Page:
Perhaps that was why she seemed to be the only person in their schoolhouse who didn’t jump at the opportunity to visit him. They had nothing to say to each other.
“Oh, there’s Paul! And Mattie! And Peter, too.” Dropping Ella’s hand, Corrine quickened her pace. “Do you think Peter will want to talk to me today?”
“I’m sure he will.” Corrine was pretty and sweet and had her own share of admirers. Ella smiled. “I bet he’ll walk up to you first thing.”
“Maybe.” Raising her voice, she called out, “Hi, everyone. Sorry we’re late. Have we missed much?”
Mattie ran up to meet them, followed by Peter and Loyal and four others.
“All you’ve missed is Mrs. Weaver passing out hot cider and cookies.”
“Oh, I’m sorry about that,” Corrine smiled at Loyal. “Your mamm is a wonderful-gut cook.”
“There’s plenty of treats inside, Corrine,” Loyal said. “Go on inside and help yourself.” He grinned. “But first, I’m afraid you’re gonna have to get by Peter. He’s been standing here like an oak, waiting for you to appear.”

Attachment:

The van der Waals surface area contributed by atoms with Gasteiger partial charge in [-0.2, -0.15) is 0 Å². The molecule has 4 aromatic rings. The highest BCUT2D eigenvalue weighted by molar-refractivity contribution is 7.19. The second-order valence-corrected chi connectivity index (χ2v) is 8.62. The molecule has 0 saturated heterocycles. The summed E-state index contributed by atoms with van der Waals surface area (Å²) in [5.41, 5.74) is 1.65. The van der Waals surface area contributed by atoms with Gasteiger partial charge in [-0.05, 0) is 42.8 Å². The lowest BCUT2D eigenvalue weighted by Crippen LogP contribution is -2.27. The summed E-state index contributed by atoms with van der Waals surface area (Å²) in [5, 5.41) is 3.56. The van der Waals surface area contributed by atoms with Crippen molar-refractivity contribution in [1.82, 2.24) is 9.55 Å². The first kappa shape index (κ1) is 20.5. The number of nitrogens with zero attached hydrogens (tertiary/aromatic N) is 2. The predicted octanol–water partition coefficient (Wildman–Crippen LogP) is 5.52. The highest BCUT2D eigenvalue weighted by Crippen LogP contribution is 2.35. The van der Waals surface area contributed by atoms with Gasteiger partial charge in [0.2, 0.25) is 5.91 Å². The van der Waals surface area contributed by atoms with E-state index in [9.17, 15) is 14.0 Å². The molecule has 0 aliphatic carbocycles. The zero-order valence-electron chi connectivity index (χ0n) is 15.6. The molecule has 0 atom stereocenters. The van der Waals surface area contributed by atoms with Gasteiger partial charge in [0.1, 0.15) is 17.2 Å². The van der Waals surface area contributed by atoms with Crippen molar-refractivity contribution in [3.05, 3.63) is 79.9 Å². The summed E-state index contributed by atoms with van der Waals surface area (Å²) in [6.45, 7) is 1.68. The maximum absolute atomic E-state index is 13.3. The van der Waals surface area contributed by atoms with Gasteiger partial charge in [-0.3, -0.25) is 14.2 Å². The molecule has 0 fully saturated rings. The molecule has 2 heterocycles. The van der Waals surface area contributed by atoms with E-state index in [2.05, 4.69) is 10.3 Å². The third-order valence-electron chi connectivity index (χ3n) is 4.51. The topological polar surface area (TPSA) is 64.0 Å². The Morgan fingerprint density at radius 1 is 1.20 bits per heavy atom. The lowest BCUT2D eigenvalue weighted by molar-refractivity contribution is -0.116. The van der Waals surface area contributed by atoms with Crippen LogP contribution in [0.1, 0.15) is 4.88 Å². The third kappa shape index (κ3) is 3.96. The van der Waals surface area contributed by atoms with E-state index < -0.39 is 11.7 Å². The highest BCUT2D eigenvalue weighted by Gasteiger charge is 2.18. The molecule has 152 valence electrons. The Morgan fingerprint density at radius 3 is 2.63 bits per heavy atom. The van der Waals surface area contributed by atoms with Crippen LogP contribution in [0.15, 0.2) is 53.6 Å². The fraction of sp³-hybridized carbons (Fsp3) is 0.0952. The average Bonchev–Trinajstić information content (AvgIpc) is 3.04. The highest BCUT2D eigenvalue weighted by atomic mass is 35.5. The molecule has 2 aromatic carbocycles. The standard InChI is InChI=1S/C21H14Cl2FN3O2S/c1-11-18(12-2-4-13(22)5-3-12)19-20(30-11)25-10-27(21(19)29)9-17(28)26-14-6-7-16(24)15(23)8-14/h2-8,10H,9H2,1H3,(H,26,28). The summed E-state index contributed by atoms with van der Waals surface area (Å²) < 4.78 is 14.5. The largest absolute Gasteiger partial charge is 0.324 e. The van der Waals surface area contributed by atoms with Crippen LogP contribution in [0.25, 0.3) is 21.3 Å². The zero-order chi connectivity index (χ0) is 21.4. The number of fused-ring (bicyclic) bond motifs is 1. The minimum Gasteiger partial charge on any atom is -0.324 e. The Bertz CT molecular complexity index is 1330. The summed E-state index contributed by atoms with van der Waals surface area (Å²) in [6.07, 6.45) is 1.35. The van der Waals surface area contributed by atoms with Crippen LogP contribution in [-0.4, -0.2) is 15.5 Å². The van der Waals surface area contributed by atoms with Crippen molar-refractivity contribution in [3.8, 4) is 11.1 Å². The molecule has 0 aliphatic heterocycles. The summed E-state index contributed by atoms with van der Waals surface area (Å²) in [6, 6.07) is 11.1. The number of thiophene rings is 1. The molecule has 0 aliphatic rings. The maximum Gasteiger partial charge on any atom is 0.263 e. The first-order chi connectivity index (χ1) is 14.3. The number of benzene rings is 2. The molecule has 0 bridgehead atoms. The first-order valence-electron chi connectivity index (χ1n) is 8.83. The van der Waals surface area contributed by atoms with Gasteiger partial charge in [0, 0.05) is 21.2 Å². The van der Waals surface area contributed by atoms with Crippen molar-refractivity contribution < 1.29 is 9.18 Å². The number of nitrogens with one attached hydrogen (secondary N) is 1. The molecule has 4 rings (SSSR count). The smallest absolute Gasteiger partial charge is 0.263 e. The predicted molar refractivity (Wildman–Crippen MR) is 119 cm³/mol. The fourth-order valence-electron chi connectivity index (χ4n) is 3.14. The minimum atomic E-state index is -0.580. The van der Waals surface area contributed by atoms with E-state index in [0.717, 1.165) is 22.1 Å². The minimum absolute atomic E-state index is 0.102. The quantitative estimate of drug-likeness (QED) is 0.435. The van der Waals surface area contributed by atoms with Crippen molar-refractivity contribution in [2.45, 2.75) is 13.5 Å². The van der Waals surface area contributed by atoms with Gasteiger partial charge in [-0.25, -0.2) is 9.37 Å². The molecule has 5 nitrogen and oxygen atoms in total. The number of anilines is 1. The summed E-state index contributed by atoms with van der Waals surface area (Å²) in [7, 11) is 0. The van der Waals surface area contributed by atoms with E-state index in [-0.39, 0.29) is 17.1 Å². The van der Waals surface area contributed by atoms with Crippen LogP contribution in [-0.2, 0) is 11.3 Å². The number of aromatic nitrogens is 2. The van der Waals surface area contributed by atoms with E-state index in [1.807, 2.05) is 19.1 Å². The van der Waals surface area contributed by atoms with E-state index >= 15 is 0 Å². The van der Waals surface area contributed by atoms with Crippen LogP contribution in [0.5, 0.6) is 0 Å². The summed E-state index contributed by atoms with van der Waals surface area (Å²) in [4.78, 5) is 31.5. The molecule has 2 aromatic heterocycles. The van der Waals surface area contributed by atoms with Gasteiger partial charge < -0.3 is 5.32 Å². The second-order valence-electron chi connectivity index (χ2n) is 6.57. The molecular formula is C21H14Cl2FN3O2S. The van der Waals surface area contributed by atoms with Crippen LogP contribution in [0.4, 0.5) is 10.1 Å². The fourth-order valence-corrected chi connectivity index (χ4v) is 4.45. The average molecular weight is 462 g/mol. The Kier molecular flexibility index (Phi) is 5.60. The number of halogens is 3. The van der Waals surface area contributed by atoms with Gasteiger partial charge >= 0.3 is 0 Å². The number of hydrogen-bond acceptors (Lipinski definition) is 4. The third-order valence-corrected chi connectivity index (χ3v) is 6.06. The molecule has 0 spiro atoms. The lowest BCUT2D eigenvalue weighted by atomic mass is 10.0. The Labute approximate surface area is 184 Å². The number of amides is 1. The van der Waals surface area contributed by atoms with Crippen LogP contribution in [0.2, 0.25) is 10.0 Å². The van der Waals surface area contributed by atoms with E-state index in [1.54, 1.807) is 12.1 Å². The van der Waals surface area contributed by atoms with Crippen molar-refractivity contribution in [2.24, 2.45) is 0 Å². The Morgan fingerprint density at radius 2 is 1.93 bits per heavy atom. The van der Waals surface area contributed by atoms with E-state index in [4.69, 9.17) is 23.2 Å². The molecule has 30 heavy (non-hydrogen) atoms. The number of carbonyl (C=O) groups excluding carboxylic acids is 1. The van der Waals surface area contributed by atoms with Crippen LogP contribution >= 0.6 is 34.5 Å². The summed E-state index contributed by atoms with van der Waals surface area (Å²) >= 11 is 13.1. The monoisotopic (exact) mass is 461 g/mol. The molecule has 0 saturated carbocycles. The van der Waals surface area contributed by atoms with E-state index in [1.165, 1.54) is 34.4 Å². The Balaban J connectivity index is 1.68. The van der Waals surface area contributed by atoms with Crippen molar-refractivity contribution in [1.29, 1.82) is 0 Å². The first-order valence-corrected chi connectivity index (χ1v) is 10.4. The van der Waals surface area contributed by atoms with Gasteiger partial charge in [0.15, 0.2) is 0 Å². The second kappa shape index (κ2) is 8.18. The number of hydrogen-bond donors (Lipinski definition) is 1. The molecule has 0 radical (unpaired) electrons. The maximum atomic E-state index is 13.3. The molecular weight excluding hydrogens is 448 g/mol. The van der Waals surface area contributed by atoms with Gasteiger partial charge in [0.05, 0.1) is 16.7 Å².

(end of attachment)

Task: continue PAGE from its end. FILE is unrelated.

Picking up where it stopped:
The other kids laughed. Beside her Corrine blushed, then was wrapped up in the circle of the group, everyone walking in unison to the house.
Ella slowed. Not a person had acknowledged her. Or said hello. Or was even waiting on her. As usual, it was like she’d never even existed.
Suddenly, she knew she couldn’t do it. She couldn’t walk into the Weaver’s home and sip cider and pretend everyone there wasn’t ignoring her. She didn’t want to stand off to the side, smiling awkwardly, hoping no one would notice how she didn’t have her own group of friends.
But most of all, she didn’t want to look at Loyal Weaver and chance that he’d see her watching him. Thinking how cute he was, how lucky the girl he chose to court would be. Even after all this time, it didn’t even seem like he knew she existed.